Commentary: Each new generation of Game Freak's ultra-popular series has been less captivating than the last. It's time to stop playing Pokemon for the sake of it.
Daniel Van BoomSenior Writer
Daniel Van Boom is an award-winning Senior Writer based in Sydney, Australia. Daniel Van Boom covers cryptocurrency, NFTs, culture and global issues. When not writing, Daniel Van Boom practices Brazilian Jiu-Jitsu, reads as much as he can, and speaks about himself in the third person.
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I bought a 3DS to finally play Pokemon X. But I never finished it. I gave up before even earning Kalos' eight gym badges.
As with many millennial gamers, I have so many fond memories of playing Pokemon. It started with 1998's Red and Blue, but hit an apex with Gold and Silver two years later. I played the hell out of Pokemon Silver. In the time it took me to catch the 251 critters the game offered, I probably could have learned a new language (I still feel like I made the right decision).
I played subsequent titles -- Ruby and Sapphire, Diamond and Pearl and Black and White -- and enjoyed them. But they weren't as good as the first two generations, something I didn't want to admit. I regarded my time with the older Pokemon games so highly that part of me couldn't acknowledge that each new game brought with it a little less magic.
But playing Pokemon X shattered the illusion that the post-2000 games were even close to as good as the ones that came before them. It made me realise that new graphics and features aren't enough to offset the increasing amounts of lustre the franchise was losing with each release.
As with other
properties, like Super Mario and The Legend of Zelda, the core game has remained largely unchanged in 20 years. That's not the problem though, since -- as is the case with both Zelda and Mario -- the core game is still great. The problem is the Pokemon themselves.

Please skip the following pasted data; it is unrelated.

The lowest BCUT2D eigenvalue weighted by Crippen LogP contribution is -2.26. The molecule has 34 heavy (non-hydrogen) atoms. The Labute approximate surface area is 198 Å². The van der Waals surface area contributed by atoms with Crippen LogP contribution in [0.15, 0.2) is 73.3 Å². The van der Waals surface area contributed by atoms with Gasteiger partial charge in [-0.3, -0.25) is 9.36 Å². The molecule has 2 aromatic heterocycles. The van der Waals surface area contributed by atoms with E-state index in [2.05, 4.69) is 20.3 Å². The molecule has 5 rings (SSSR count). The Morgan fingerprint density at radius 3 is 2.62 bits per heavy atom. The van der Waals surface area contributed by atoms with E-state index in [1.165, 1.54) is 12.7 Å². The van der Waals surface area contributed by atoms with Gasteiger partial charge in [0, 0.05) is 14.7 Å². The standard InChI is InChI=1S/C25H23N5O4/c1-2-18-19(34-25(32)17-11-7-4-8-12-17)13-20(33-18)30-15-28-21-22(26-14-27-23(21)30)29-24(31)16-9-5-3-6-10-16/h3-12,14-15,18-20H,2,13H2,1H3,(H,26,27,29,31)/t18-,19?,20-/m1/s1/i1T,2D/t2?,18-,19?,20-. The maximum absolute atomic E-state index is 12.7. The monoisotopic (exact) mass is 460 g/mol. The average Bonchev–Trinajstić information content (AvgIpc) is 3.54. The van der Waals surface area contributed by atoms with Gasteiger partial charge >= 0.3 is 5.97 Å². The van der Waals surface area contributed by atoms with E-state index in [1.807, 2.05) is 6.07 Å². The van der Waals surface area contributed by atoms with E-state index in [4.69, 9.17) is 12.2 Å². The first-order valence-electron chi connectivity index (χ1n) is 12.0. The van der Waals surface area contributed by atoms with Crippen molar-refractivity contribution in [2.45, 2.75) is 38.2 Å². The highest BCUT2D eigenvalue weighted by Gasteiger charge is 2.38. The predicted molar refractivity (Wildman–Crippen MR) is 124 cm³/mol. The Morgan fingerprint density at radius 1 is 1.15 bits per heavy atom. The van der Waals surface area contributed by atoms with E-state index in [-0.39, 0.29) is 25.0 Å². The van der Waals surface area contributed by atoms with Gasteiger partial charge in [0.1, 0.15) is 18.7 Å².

Each new iteration has brought with it between 50 and 100 new Pokemon. This presents two issues. Firstly, there are now 721 Pokemon. 721! Ain't nobody got time for that. Even with the advantage of being able to trade online, this is dishearteningly less achievable than the good ol' 151 that many remember lovingly.
Secondly, and more importantly, each generation brings with it fewer memorable Pokemon and more questionable ones. X and Y contained perhaps the most egregious example of this in the Honedge family tree, which are all variants of a floating sword. There's a chain of Pokemon from Black and White which are literally just ice cream with eyes. Increasingly, the creatures found in these games look more like monsters you slay for experience in a Final Fantasy game and less like something you'd want to catch and raise for yourself.
As a result, I found myself playing the last few generations of games with the same group of Pokemon, made up of critters from the first two generations. I realised I was trying to use the new games as an opportunity to recreate the experiences of the old ones. After acknowledging that, I can no longer pretend that playing the new titles is any more fun or meaningful than playing Red or Silver.
My decreasing appreciation for the Pokemon games could be a result of my ageing, wearying eyes. But these issues would serve as a similar hamper on the experiences of younger gamers. Kids often have much more spare time than adults, but the immense and growingly-uninspired roster of Pokemon will surely deter many youngsters from trying to catch 'em all.
And though they're clearly designed for a younger audience, it's not just kids playing these games. X and Y are the highest selling games on the 3DS, for instance, with a combined 14.7 million in sales. There are millions of teenagers and adults playing these games, but ask yourselves, Pokemasters. Are you just playing Pokemon for the sake of it?
I know my answer. So, for the first time in my life, I intend to not bother with the new generation of Pokemon games. Sun and Moon may be upon us, but I won't be dusting off my Pokedex this time.